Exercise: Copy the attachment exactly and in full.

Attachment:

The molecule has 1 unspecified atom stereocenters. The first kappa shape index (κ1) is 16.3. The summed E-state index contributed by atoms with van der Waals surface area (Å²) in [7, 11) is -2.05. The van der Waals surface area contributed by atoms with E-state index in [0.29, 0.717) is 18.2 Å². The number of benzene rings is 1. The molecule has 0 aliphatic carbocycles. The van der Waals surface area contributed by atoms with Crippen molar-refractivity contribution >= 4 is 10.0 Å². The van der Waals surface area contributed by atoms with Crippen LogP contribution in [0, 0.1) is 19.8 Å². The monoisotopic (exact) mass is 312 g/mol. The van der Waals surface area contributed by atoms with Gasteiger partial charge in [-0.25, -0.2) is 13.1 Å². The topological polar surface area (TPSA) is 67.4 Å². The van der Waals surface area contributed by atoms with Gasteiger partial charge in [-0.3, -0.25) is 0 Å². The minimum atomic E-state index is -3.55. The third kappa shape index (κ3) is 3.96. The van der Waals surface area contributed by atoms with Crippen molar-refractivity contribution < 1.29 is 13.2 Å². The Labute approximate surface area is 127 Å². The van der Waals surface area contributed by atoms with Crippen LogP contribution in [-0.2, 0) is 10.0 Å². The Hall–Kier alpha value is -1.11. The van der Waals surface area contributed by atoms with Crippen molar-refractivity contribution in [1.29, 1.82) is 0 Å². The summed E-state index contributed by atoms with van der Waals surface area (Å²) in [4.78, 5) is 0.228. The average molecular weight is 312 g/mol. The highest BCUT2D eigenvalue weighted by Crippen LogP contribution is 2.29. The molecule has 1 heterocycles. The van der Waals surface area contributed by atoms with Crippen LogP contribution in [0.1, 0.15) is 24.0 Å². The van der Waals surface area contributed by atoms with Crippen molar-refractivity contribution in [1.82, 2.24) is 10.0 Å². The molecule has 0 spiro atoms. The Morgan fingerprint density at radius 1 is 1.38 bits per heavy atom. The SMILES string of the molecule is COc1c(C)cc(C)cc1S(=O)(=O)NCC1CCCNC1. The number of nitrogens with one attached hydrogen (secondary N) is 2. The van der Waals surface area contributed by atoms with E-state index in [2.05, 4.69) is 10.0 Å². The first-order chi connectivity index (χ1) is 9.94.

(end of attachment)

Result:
The molecule has 1 unspecified atom stereocenters. The first kappa shape index (κ1) is 16.3. The summed E-state index contributed by atoms with van der Waals surface area (Å²) in [7, 11) is -2.05. The van der Waals surface area contributed by atoms with E-state index in [0.29, 0.717) is 18.2 Å². The number of benzene rings is 1. The molecule has 0 aliphatic carbocycles. The van der Waals surface area contributed by atoms with Crippen molar-refractivity contribution >= 4 is 10.0 Å². The van der Waals surface area contributed by atoms with Crippen LogP contribution in [0, 0.1) is 19.8 Å². The monoisotopic (exact) mass is 312 g/mol. The van der Waals surface area contributed by atoms with Gasteiger partial charge in [-0.25, -0.2) is 13.1 Å². The topological polar surface area (TPSA) is 67.4 Å². The van der Waals surface area contributed by atoms with Gasteiger partial charge in [-0.3, -0.25) is 0 Å². The minimum atomic E-state index is -3.55. The third kappa shape index (κ3) is 3.96. The van der Waals surface area contributed by atoms with Crippen molar-refractivity contribution < 1.29 is 13.2 Å². The Labute approximate surface area is 127 Å². The van der Waals surface area contributed by atoms with Crippen LogP contribution in [-0.2, 0) is 10.0 Å². The Hall–Kier alpha value is -1.11. The van der Waals surface area contributed by atoms with Crippen molar-refractivity contribution in [1.29, 1.82) is 0 Å². The summed E-state index contributed by atoms with van der Waals surface area (Å²) in [4.78, 5) is 0.228. The average molecular weight is 312 g/mol. The highest BCUT2D eigenvalue weighted by Crippen LogP contribution is 2.29. The molecule has 1 heterocycles. The van der Waals surface area contributed by atoms with Crippen LogP contribution in [0.1, 0.15) is 24.0 Å². The van der Waals surface area contributed by atoms with Crippen molar-refractivity contribution in [1.82, 2.24) is 10.0 Å². The molecule has 0 spiro atoms. The Morgan fingerprint density at radius 1 is 1.38 bits per heavy atom. The SMILES string of the molecule is COc1c(C)cc(C)cc1S(=O)(=O)NCC1CCCNC1. The number of nitrogens with one attached hydrogen (secondary N) is 2. The van der Waals surface area contributed by atoms with E-state index in [2.05, 4.69) is 10.0 Å². The first-order chi connectivity index (χ1) is 9.94.